Imagine there’s a pot of gold in the middle of a room. In one corner is the Easter Bunny. Santa’s in the second corner, an unbiased artificial intelligence (A.I.) platform in the third, and you’re in the fourth. Who gets the gold?
You do. Because there’s no such thing as the Easter bunny, Santa Claus or an unbiased A.I.
Maybe it’s a tacky joke, but it nonetheless spotlights a little-discussed aspect of artificial intelligence. While data scientists often talk about how important clean data is to the effectiveness of A.I. systems, they’ll also say that even the most advanced A.I. has biases programmed into it. That’s not because developers are purposely skewing their software’s logic. It’s because developers, like all other people, bring their own preconceptions to the table; consciously or unconsciously, their work is going to reflect those presumptions.
“We don’t know how to assess bias and there may not be any systems or people out there who are truly bias-free, so it’s unreasonable to expect a programmer to produce code that somehow achieves the holy grail we can’t produce ourselves,” said John Harney, CTO of New York-based DataScava, developer of an unstructured data miner.
That’s an important thing to recognize when so many experts see A.I. as a promising way to eliminate or mitigate bias in everything from recruiting and hiring to urban planning. A growing number of data scientists believe that, in reality, A.I. can’t be left to its own devices. Instead, they say, the systems must be paired with users who’ve been educated about its potential pitfalls. While the technology itself should have a high-level “sense”of how an organization defines bias, it’s important to remember that A.I. doesn’t take human decision-making out of the loop. As one expert said: “It doesn’t abdicate human responsibility.”
Building Bias Awareness (in Humans)
In addressing the situation, awareness plays a large role, said Dennis Mortensen, founder and CEO of X.AI, a New York solutions provider that applies A.I. to time-management applications.
For developers, recognizing that datasets include biases provides an opportunity to identify the most dramatic issues and determine “how we can, if not eliminate them, at least make them less impactful,” Mortensen said.
It’s also important to define the system’s objectives as clearly as possible. For example, a bank may have 1,000 employees evaluating credit applications. That bank, Mortensen added, “will end up with a probably 1,000 distinct types of decisions, some of them good but some of them probably very bad.” By studying those employees’ work, the bank can examine each decision point and identify at least some of the associated biases. That, in turn, provides information that can be used to remove some bias from the data.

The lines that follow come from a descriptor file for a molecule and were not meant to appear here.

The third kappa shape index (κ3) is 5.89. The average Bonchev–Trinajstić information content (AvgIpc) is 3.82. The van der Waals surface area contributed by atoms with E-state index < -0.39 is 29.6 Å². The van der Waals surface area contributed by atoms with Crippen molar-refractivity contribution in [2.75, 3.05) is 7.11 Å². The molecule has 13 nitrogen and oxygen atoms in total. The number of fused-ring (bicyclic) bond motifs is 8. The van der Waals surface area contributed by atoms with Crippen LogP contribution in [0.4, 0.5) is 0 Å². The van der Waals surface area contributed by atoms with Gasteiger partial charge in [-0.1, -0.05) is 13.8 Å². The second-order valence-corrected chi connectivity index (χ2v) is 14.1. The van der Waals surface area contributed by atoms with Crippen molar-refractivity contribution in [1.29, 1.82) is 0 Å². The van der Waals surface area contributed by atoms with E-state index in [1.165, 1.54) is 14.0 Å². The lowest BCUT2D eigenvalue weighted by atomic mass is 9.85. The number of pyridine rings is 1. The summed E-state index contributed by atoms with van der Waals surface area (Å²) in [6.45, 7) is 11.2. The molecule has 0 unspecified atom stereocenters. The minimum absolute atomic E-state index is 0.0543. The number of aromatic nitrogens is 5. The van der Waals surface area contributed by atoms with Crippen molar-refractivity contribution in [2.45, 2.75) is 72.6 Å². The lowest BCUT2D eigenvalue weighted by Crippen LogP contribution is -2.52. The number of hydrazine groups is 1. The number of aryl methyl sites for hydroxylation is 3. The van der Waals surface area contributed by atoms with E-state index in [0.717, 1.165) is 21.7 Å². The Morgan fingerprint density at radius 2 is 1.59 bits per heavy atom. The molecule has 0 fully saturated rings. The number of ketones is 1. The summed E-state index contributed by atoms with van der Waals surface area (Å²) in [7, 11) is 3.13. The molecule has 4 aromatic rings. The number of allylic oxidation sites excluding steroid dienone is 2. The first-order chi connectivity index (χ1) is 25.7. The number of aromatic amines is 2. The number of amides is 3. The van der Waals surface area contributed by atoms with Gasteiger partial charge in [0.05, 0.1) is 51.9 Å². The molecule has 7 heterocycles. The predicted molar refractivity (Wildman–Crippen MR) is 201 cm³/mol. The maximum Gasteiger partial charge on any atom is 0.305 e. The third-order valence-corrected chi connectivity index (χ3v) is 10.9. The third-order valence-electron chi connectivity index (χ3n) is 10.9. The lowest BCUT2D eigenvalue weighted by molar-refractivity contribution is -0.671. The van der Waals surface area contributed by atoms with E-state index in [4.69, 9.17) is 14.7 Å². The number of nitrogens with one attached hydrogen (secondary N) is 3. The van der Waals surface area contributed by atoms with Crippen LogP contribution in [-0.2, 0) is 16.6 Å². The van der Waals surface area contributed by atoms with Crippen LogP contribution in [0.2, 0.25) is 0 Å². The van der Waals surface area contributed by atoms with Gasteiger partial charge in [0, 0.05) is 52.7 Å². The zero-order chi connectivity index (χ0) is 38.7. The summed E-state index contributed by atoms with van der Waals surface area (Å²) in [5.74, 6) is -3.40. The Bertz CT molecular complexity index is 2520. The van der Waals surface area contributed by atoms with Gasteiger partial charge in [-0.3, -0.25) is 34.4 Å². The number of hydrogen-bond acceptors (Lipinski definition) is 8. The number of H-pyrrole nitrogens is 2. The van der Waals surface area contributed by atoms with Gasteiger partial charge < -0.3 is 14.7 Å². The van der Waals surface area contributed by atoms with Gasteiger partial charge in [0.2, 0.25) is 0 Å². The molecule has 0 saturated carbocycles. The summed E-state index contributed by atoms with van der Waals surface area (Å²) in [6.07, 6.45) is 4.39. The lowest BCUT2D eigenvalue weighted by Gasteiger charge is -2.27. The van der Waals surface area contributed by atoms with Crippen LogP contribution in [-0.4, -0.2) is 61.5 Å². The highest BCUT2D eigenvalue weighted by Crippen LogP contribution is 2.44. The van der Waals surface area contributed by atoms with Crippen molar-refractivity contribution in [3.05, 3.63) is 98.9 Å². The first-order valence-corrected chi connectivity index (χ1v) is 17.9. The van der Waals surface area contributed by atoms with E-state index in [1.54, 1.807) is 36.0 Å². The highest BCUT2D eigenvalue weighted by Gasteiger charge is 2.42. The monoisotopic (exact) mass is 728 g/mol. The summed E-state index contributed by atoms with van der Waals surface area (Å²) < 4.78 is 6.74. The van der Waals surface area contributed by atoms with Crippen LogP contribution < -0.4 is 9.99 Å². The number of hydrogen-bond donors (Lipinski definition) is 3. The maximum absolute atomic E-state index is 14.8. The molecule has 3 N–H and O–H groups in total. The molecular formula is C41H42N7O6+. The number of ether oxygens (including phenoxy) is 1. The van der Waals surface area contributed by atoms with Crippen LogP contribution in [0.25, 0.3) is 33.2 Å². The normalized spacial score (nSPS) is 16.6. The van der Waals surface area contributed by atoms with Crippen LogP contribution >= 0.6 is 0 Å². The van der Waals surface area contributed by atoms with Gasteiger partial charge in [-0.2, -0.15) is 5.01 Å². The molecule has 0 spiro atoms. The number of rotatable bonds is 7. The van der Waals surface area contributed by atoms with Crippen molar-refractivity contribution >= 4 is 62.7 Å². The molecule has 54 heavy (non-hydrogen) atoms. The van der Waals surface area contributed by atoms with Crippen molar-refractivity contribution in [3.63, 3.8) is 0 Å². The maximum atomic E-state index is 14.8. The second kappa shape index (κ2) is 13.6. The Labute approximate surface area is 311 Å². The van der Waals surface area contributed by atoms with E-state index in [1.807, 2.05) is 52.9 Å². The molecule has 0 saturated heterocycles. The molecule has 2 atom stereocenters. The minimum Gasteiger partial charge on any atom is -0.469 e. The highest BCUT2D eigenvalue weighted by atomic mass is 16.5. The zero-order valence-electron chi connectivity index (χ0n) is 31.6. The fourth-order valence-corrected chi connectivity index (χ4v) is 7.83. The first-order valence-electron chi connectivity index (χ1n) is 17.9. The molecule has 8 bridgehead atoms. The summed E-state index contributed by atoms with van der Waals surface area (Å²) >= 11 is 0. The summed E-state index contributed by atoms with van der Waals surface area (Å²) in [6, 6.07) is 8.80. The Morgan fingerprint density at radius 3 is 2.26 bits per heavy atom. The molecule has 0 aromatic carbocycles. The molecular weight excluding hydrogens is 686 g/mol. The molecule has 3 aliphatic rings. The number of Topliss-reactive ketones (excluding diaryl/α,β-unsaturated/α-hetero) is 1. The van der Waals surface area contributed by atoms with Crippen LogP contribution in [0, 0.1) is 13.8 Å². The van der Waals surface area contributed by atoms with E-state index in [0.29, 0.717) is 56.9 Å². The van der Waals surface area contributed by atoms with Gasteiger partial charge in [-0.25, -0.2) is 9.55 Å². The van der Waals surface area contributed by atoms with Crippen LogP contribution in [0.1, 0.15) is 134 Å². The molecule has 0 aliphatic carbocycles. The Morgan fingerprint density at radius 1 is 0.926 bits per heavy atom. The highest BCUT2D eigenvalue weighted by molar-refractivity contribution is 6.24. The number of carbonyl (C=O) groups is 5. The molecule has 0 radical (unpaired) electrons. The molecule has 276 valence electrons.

The operative word here is “some.” Bias, Mortensen explained, embeds itself into multiple data points, not just one. That makes it tricky to identify. For example, a user who doesn’t apply bias based on race may be “naïve enough to believe that geography is independent of race.” That’s why downgrading credit card applications based on the applicant’s neighborhood may end up adding a racial component to the decision when none was intended.
Give Users Context
It’s just as important for end users to understand the dynamics of bias and A.I., data experts say. For instance, recognizing a system’s objectives is as important to end-users as it is to developers: When users understand what AI is meant to accomplish, they can more easily identify some of its pitfalls.
Mortensen uses this example: A video-streaming service may offer a recommendation engine designed to encourage subscription renewals. To do that, the system must prioritize titles that closely align with the user’s viewing habits. However, the company could water down the application’s effectiveness if it prioritizes programs that earn higher royalties over the user’s preferences. “If you really want to keep me as a customer for as long as possible, you can’t recommend only things I don’t want to see,” Mortensen observed.
When users—such as bank underwriters—appreciate that concept, they begin to view their technology through, in Mortensen’s words, “a different set of glasses.” They can understand the system in a way that’s similar to how they understand a colleague. When co-workers understand where others are coming from, they collaborate more effectively. The reason: They understand what the other is trying to achieve. A similar dynamic is at play with A.I. and data.
Educating users about unconscious bias is trickier. To start, they have to recognize that A.I. systems are “all just pieces of software” and distinguish between those that present a single conclusion versus those that provide suggestions. “I would be very hesitant in blindly following any system,” Mortensen said.
For example, a software system that screens 1,000 job applicants and presents 80 profiles for review should be seen as an assistant, not a decision-maker. Although the A.I. determined those 80 candidates are particularly strong, users still must vet the system’s conclusions, in part by looking through some of the candidates who were passed over. There’s value, Mortensen said, in “getting a feel for what’s been discarded.”
When educating users, a good first step is for developers to emphasize that for all of its power, A.I. is simply software. “Don’t anthropomorphize it,” Mortensen said.